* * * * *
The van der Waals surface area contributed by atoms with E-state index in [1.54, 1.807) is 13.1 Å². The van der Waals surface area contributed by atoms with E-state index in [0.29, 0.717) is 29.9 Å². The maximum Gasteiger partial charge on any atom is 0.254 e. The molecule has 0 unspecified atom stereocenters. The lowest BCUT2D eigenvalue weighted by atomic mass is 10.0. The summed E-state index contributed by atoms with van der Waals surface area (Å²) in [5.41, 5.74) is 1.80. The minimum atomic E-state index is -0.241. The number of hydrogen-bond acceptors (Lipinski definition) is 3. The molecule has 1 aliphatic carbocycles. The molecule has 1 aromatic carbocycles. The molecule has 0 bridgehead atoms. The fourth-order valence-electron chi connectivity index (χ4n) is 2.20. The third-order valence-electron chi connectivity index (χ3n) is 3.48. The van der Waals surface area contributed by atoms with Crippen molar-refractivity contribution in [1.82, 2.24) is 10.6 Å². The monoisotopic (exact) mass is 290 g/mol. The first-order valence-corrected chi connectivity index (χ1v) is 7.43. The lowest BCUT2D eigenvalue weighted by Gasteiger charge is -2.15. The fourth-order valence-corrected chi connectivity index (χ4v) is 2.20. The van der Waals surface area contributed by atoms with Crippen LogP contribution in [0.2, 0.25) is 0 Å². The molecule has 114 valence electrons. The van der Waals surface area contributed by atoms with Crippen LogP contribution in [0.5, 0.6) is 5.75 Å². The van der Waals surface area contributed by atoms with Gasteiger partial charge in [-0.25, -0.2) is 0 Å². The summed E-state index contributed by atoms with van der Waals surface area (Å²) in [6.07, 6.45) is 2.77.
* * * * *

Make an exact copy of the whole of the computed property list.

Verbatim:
The van der Waals surface area contributed by atoms with E-state index in [1.54, 1.807) is 13.1 Å². The van der Waals surface area contributed by atoms with E-state index in [0.29, 0.717) is 29.9 Å². The maximum Gasteiger partial charge on any atom is 0.254 e. The molecule has 0 unspecified atom stereocenters. The lowest BCUT2D eigenvalue weighted by atomic mass is 10.0. The summed E-state index contributed by atoms with van der Waals surface area (Å²) in [5.41, 5.74) is 1.80. The minimum atomic E-state index is -0.241. The number of hydrogen-bond acceptors (Lipinski definition) is 3. The molecule has 1 aliphatic carbocycles. The molecule has 1 aromatic carbocycles. The molecule has 0 bridgehead atoms. The fourth-order valence-electron chi connectivity index (χ4n) is 2.20. The third-order valence-electron chi connectivity index (χ3n) is 3.48. The van der Waals surface area contributed by atoms with Crippen molar-refractivity contribution in [1.82, 2.24) is 10.6 Å². The monoisotopic (exact) mass is 290 g/mol. The first-order valence-corrected chi connectivity index (χ1v) is 7.43. The lowest BCUT2D eigenvalue weighted by Gasteiger charge is -2.15. The fourth-order valence-corrected chi connectivity index (χ4v) is 2.20. The van der Waals surface area contributed by atoms with Crippen LogP contribution in [0.2, 0.25) is 0 Å². The molecule has 114 valence electrons. The van der Waals surface area contributed by atoms with Crippen LogP contribution in [0.5, 0.6) is 5.75 Å². The van der Waals surface area contributed by atoms with Gasteiger partial charge in [-0.25, -0.2) is 0 Å². The summed E-state index contributed by atoms with van der Waals surface area (Å²) in [6.07, 6.45) is 2.77.